(ii)   Metal loops and needles must be made of nickel alloy or platinum.

     (iii)   Wooden applicator sticks must be sterilized using dry heat.

     (iv)   For oxidase tests, nickel alloy loops may not be used.

   (4)  Membrane filtration equipment.

     (i)   Membrane filtration funnels must be stainless steel, glass, porcelain or autoclaveable or presterilized plastic. Membrane filtration funnels may not be scratched or corroded and may not leak.

     (ii)   Membrane filtration units shall be sterilized before the beginning of a filtration series. A filtration series ends when 30 minutes or longer elapses after a sample is filtered.

     (iii)   Forceps must be blunt and smooth-tipped without corrugations on the inner sides of tips.

     (iv)   Membrane filters must meet the following requirements:

       (A)   Membrane filters must be made of cellulose ester, white, grid marked, 47 mm diameter and 0.45-µm pore size unless otherwise specified by the method.

       (B)   Membrane filters must be either purchased presterilized or autoclaved for 10 minutes at 121°C before use. Membrane filters may not be brittle or distorted.

       (C)   Membrane filters must be approved (based upon manufacturer data from tests for toxicity, recovery, retention and absence of growth-promoting substances) for the specified analysis for which they are to be used.

     (v)   An environmental laboratory using an ultraviolet sanitation lamp to sanitize filtration funnels between successive filtrations shall test the ultraviolet sanitation lamp every 3 months for effectiveness with an appropriate UV light meter or by plate count agar spread plates. Records of ultraviolet lamp tests shall be maintained and bulbs shall be replaced if output is less than 70% of original for light tests or if count reduction is less than 99% for a plate containing 200 to 300 organisms.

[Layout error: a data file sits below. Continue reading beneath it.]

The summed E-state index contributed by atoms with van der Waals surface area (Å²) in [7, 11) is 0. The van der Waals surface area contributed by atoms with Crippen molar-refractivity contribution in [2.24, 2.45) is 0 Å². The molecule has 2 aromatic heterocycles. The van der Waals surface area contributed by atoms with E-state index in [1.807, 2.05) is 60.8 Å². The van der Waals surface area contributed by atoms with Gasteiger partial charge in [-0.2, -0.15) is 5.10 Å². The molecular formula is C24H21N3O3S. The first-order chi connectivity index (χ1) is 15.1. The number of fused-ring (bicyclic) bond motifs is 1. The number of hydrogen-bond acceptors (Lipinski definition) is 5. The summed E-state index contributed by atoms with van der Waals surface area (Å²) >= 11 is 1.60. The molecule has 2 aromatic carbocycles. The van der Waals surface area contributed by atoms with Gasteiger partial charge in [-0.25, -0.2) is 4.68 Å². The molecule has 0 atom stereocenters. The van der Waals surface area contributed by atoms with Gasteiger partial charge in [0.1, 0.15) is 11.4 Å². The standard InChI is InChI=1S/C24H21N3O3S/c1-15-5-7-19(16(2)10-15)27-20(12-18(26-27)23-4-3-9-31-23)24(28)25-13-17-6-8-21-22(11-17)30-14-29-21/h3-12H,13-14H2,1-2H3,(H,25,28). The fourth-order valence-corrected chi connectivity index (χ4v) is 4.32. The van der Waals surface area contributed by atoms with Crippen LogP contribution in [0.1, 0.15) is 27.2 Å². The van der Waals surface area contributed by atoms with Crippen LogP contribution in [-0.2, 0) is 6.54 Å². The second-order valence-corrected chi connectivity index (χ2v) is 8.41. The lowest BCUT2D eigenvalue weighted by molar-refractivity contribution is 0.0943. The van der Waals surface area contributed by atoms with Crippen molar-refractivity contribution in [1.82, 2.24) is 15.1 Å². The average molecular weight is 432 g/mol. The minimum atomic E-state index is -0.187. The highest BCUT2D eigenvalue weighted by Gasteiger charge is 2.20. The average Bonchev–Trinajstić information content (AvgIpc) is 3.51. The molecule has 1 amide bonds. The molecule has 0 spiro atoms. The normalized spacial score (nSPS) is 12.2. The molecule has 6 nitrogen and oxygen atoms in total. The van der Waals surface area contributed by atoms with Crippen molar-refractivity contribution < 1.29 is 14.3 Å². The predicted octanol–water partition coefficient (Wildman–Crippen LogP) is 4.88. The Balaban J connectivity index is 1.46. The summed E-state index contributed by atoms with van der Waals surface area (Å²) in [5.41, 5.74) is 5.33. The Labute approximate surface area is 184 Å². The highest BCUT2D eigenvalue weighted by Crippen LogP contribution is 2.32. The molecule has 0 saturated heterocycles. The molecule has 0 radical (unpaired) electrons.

(5)  Culture dishes.

     (i)   Culture dishes must be presterilized plastic or sterilizable glass and of appropriate size for the method.

     (ii)   Stainless steel canisters, aluminum canisters or a wrap of heavy aluminum foil or char-resistant paper, shall be used for autoclave sterilization of glass culture dishes.

     (iii)   Loose-lid culture dishes shall be incubated in a tight fitting container containing a moistened paper towel.

     (iv)   Opened packs of disposable culture dishes shall be resealed between use periods.

   (6)  Culture tubes and closures. Culture tubes and containers must be of sufficient size to contain medium and sample without being more than three quarters full. Tube closures must be stainless steel, aluminum, plastic or a screw cap with a nontoxic liner.

   (7)  Pipettes.

     (i)   Pipettes must have legible markings and may not be chipped or etched and must be accurate to within 2.5% tolerance.

     (ii)   Stainless steel canisters, aluminum canisters or a wrap of heavy aluminum foil or char-resistant paper shall be used for autoclave sterilization of pipettes.

     (iii)   Opened packs of disposable sterile pipettes shall be resealed between use periods.

   (8)  Sample containers.

     (i)   Sample containers must be sterile plastic bags or wide-mouth plastic or noncorrosive glass bottles with nonleaking ground glass stoppers or caps with nontoxic liners that can withstand repeated sterilization. Sample containers must be capable of holding sufficient volume of sample for all required tests while maintaining adequate air space for mixing.

     (ii)   Glass stoppers must be covered with aluminum foil or char-resistant paper for sterilization.

     (iii)   Glass and plastic bottles that have not been presterilized shall be sterilized by autoclaving. Glass bottles may be sterilized by dry heat. Empty containers shall be moistened with several drops of water prior to autoclaving.